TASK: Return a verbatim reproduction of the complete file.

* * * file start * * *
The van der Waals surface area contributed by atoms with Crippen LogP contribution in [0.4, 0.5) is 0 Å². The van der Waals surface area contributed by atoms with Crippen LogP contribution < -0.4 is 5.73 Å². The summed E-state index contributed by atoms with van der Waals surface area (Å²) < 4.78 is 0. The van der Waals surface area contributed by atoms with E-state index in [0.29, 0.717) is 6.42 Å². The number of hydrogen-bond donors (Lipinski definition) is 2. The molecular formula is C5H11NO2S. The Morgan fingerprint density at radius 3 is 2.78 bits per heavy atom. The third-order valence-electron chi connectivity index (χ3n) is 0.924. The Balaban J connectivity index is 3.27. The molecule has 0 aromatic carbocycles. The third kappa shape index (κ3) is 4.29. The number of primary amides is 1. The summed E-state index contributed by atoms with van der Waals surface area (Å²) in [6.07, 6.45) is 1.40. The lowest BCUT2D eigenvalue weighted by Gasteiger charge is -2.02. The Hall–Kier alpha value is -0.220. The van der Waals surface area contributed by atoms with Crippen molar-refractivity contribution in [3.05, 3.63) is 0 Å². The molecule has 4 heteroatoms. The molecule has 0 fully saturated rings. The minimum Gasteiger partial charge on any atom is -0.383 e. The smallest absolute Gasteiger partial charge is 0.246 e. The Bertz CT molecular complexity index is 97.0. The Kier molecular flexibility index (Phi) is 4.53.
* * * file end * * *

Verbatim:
The van der Waals surface area contributed by atoms with Crippen LogP contribution in [0.4, 0.5) is 0 Å². The van der Waals surface area contributed by atoms with Crippen LogP contribution < -0.4 is 5.73 Å². The summed E-state index contributed by atoms with van der Waals surface area (Å²) < 4.78 is 0. The van der Waals surface area contributed by atoms with E-state index in [0.29, 0.717) is 6.42 Å². The number of hydrogen-bond donors (Lipinski definition) is 2. The molecular formula is C5H11NO2S. The Morgan fingerprint density at radius 3 is 2.78 bits per heavy atom. The third-order valence-electron chi connectivity index (χ3n) is 0.924. The Balaban J connectivity index is 3.27. The molecule has 0 aromatic carbocycles. The third kappa shape index (κ3) is 4.29. The number of primary amides is 1. The summed E-state index contributed by atoms with van der Waals surface area (Å²) in [6.07, 6.45) is 1.40. The lowest BCUT2D eigenvalue weighted by Gasteiger charge is -2.02. The Hall–Kier alpha value is -0.220. The van der Waals surface area contributed by atoms with Crippen molar-refractivity contribution in [3.05, 3.63) is 0 Å². The molecule has 4 heteroatoms. The molecule has 0 fully saturated rings. The minimum Gasteiger partial charge on any atom is -0.383 e. The smallest absolute Gasteiger partial charge is 0.246 e. The Bertz CT molecular complexity index is 97.0. The Kier molecular flexibility index (Phi) is 4.53.